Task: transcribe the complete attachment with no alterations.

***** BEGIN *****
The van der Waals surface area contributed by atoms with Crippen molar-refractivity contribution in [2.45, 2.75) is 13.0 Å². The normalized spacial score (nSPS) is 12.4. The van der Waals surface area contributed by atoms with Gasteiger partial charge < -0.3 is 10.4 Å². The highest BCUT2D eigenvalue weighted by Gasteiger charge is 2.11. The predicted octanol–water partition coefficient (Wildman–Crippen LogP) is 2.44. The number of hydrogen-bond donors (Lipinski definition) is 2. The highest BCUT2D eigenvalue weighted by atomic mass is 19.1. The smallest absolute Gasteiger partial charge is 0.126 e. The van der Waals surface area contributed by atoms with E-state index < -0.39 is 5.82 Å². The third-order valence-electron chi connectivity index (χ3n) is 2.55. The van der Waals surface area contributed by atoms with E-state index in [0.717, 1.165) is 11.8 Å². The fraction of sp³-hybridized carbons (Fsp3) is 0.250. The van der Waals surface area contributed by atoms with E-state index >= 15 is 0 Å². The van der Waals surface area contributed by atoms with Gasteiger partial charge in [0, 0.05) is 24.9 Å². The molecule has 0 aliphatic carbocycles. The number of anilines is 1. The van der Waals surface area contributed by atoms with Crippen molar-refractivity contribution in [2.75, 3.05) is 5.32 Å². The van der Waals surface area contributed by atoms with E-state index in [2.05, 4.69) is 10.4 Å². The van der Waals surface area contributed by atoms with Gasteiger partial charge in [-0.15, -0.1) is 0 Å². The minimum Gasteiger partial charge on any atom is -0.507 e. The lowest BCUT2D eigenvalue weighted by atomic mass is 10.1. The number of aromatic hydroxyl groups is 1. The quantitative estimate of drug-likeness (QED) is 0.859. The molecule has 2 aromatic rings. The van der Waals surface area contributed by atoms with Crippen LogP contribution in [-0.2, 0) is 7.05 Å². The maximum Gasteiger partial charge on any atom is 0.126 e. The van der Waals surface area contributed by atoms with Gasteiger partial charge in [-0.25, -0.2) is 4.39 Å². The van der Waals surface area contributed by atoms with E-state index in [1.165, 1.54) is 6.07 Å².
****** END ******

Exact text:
The van der Waals surface area contributed by atoms with Crippen molar-refractivity contribution in [2.45, 2.75) is 13.0 Å². The normalized spacial score (nSPS) is 12.4. The van der Waals surface area contributed by atoms with Gasteiger partial charge < -0.3 is 10.4 Å². The highest BCUT2D eigenvalue weighted by Gasteiger charge is 2.11. The predicted octanol–water partition coefficient (Wildman–Crippen LogP) is 2.44. The number of hydrogen-bond donors (Lipinski definition) is 2. The highest BCUT2D eigenvalue weighted by atomic mass is 19.1. The smallest absolute Gasteiger partial charge is 0.126 e. The van der Waals surface area contributed by atoms with E-state index < -0.39 is 5.82 Å². The third-order valence-electron chi connectivity index (χ3n) is 2.55. The van der Waals surface area contributed by atoms with E-state index in [0.717, 1.165) is 11.8 Å². The fraction of sp³-hybridized carbons (Fsp3) is 0.250. The van der Waals surface area contributed by atoms with E-state index >= 15 is 0 Å². The van der Waals surface area contributed by atoms with Gasteiger partial charge in [0, 0.05) is 24.9 Å². The molecule has 0 aliphatic carbocycles. The number of anilines is 1. The van der Waals surface area contributed by atoms with Crippen molar-refractivity contribution in [2.75, 3.05) is 5.32 Å². The van der Waals surface area contributed by atoms with E-state index in [2.05, 4.69) is 10.4 Å². The van der Waals surface area contributed by atoms with Gasteiger partial charge in [-0.15, -0.1) is 0 Å². The minimum Gasteiger partial charge on any atom is -0.507 e. The lowest BCUT2D eigenvalue weighted by atomic mass is 10.1. The number of aromatic hydroxyl groups is 1. The quantitative estimate of drug-likeness (QED) is 0.859. The molecule has 2 aromatic rings. The van der Waals surface area contributed by atoms with Crippen LogP contribution in [-0.2, 0) is 7.05 Å². The maximum Gasteiger partial charge on any atom is 0.126 e. The van der Waals surface area contributed by atoms with Gasteiger partial charge in [-0.25, -0.2) is 4.39 Å². The van der Waals surface area contributed by atoms with E-state index in [1.165, 1.54) is 6.07 Å².